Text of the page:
Materials and methods
Human AML cell lines HL60, THP-1, KG1, the chronic myeloid leukemia blast crisis cell line K562 and the human histiocytic lymphoma cell line U937 were obtained from DSMZ (German Collection of Microorganisms and Cell Cultures, Braunschweig, Germany). All cell lines, except KG-1 that was cultured in DMEM supplemented with 20% FCS, were cultured in RPMI supplemented with 10% FCS at 37°C in a humid atmosphere with 5% CO2. The cells were maintained at 0.1–1 × 106 cells/ml and were adjusted to a concentration of 0.3 × 106 cells/ml 24 h before experimental use.
Following informed consent, AML bone marrow samples were obtained at the time of diagnosis, at follow-up (after first, second and third cycle of chemotherapy, peripheral blood stem cell transplants, at regular time points after completion of treatment) and at relapse. FAB classification was as follows: M0 (n=5), M1 (n=5), M2 (n=8), M4 (n=3), M4eo (n=3), M5 (n=8), M6 (n=1), RAEB-t (n=2), unknown (n=3).
Unlabeled p53 (DO-7), unlabeled Bcl-2 (clone 124) mouse monoclonal antibody, FITC-conjugated mouse anti-human Bcl-2 (clone 124) and FITC-conjugated anti-rabbit were from Dako Diagnostics BV, The Netherlands. The rabbit polyclonal antibodies Bax (P-19), Bcl-xL (S-18) and Mcl-1 (S-19) were all purchased from Santa Cruz Biotechnology (Santa Cruz, CA, USA).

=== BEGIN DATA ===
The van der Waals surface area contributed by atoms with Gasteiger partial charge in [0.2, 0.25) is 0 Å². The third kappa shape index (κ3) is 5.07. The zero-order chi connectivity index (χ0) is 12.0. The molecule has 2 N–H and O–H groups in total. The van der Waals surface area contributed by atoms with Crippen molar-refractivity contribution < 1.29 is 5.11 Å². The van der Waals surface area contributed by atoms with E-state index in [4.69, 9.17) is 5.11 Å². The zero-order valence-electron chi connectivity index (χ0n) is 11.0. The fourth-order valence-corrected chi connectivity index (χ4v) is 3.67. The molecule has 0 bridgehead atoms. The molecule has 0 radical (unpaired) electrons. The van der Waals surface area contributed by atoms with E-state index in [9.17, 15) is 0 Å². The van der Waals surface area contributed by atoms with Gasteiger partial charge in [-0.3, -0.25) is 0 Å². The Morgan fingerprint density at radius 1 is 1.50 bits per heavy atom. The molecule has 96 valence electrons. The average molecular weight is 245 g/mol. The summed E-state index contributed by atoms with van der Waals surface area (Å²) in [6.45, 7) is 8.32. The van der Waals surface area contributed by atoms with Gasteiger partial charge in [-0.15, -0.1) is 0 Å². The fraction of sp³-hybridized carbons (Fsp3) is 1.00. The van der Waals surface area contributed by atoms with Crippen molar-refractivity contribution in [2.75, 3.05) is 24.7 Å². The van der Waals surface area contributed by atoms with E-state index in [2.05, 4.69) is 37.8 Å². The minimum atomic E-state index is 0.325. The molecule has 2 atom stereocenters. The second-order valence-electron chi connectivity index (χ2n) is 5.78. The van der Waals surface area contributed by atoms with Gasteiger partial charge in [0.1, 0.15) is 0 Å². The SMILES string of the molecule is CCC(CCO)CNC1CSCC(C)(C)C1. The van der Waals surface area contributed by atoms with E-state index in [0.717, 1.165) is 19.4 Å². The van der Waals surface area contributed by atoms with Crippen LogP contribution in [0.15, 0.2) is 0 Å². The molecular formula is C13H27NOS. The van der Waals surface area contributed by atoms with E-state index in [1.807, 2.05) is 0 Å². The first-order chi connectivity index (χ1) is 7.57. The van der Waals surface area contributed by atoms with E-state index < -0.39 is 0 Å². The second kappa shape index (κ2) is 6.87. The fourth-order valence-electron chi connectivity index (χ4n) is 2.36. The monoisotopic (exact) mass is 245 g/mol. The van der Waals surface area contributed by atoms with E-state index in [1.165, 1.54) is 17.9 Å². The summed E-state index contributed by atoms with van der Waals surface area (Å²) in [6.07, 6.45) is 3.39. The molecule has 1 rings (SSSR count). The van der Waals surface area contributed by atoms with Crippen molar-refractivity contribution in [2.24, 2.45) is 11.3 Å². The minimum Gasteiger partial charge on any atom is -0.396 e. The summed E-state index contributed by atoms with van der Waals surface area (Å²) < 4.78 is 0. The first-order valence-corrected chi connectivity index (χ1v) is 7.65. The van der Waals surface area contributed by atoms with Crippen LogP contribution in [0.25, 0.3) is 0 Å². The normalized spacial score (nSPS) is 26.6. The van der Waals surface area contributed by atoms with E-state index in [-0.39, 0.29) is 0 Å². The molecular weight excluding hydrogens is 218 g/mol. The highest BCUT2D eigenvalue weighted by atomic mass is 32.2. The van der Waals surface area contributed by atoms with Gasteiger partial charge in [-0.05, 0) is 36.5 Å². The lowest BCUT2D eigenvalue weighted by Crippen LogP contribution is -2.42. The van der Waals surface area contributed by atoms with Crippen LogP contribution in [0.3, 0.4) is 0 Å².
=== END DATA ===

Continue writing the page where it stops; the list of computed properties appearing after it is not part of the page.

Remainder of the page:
The MRD monoclonal antibody panel consisted of the following FITC-conjugated MoAbs: CD2 (T11, Coulter, Coultronics, Mergency, France), CD5 (DK23, Dako), CD7 (CLB-T-3A1/1,7, CLB, Amsterdam, The Netherlands), CD11c (KB90, Dako), CD13 (WM-47, Dako), CD15 (MMA, BD, Becton Dickinson, San Jose, CA, USA), CD19 (J4.119, Immunotech, Marseille, France), CD33 (CD33-4D3, Caltag, Caltag Laboratories, San Francisco, CA, USA), CD34 (8G12, BD), CD38 (T16, Immunotech), CD45 (J33, Immunotech), CD61 (RUUPL7F12, BD), CD65 (VIM2/GM-4102, AnderGrub, Kaumberg, Austria). PE-conjugated MoAbs were: CD2 (T11, Coulter), CD7 (8h8.1, Immunotech), CD11b (D12, BD), CD13 (My7, Coulter), CD15 (80H5, Immunotech), CD33 (My9, Coulter), CD34 (8G12, BD), CD38 (HB7, BD), CD45 (T29/33, Dako), CD56 (My31, BD), CD117 (104D2, BD), CD133 (CD133/1, Miltenyi Biotech, Bergisch Gladbach, Germany). PerCP-conjugated MoAbs were: CD4 (2D1, BD), CD19 (SJ25C1, BD), CD34 (8G12, BD), CD45 (2D1, BD), HLA-DR (L243, BD). APC-conjugated MoAbs were: CD2 (G11, Imgen, Antwerpen, Belgium), CD13 (22A5, Imgen), CD14 (MOP9, BD), CD19 (SJ25C1, BD), CD33 (P67.6, BD), CD34 (8G12, BD), CD38 (HB7, BD), CD45 (J33/2D1, Immunotech/BD), CD117 (104D2, BD), HLA-DR (T436, Caltag).